April 14, 2021
Hosted By Dr. Bryan McLean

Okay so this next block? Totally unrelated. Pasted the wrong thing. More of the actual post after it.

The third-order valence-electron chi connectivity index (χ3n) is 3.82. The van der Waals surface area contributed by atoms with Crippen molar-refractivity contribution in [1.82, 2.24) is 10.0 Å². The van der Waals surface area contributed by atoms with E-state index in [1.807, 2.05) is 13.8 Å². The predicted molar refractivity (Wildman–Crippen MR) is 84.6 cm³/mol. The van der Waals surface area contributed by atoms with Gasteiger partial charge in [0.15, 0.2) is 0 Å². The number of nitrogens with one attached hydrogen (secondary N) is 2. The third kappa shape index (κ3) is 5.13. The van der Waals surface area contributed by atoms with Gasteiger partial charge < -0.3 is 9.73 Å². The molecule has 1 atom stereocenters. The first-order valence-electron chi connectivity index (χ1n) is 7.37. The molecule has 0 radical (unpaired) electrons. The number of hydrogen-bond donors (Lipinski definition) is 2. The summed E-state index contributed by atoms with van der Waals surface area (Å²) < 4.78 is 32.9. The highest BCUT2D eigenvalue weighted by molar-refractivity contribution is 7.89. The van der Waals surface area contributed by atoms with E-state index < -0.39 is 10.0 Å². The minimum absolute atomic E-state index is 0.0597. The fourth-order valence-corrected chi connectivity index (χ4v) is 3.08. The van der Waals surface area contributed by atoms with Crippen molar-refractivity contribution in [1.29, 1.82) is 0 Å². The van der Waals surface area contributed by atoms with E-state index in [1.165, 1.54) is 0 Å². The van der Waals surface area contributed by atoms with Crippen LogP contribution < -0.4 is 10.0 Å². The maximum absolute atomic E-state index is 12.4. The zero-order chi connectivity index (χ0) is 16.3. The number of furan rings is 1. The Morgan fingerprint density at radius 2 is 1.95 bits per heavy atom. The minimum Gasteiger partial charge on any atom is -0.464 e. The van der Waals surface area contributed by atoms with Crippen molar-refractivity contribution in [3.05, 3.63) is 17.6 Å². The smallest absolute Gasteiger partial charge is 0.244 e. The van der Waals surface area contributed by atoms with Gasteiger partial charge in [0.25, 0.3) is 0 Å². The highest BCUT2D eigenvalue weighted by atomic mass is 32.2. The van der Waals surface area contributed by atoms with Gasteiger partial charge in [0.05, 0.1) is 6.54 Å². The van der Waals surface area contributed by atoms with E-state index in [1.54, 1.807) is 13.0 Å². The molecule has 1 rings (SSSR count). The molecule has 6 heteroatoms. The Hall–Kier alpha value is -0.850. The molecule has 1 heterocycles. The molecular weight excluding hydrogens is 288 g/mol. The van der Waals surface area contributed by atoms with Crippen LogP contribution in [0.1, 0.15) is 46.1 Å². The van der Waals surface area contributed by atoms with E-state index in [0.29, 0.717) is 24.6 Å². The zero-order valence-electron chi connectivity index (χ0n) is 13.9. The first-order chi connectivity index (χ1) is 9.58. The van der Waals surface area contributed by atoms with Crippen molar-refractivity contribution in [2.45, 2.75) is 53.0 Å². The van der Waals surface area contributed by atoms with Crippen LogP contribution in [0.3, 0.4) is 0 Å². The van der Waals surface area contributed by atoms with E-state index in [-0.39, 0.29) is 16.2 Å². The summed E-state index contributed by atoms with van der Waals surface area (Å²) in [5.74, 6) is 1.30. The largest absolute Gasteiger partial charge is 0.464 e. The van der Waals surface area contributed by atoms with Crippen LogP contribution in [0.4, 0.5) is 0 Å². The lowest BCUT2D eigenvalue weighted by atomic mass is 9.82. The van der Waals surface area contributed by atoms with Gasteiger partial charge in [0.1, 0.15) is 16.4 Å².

The coastal regions of the United States are becoming more populated every day for several reasons, among them access to recreational areas, a more equable climate, etc. Along with this popularity comes pressure from the human presence from increased sewage, pollutants, overfertilization of plant nutrients, etc. The wetlands associated with the increased human habitation are being filled in for home construction, etc. which then removes these areas from the protective role they provide against storms. The coastal ocean beyond the human habitation provides the majority of the protein from the sea that is becoming of greater economic importance. My study of the coastal ocean is geared toward the study of the suspended matter in the estuaries and near-coastal waters. I am interested in partitioning this suspended matter into their two major components: suspended organic matter and suspended mineral matter. Surprisingly, not much effort has been expended on this partition which I feel is crucial for studying the biological and geological phenomena that control what is happening in the coastal ocean. I look at the nature of the suspended organic matter (algal cells and organic detritus) and suspended mineral matter (clays, particulate silicates, particulate carbonates). This partitioning involves the optical properties of this matter which control the upwelling light signal read by satellites and aircraft. This quantitative information provides the basis for studying and predicting the occurrence and fate of this suspended matter which is the crucial crossroads of biological productivity and sediment transport and deposition in the coastal ocean. I will conclude with a retrospective on my years at UNCG and on the changes in UNCG that have occurred at that time.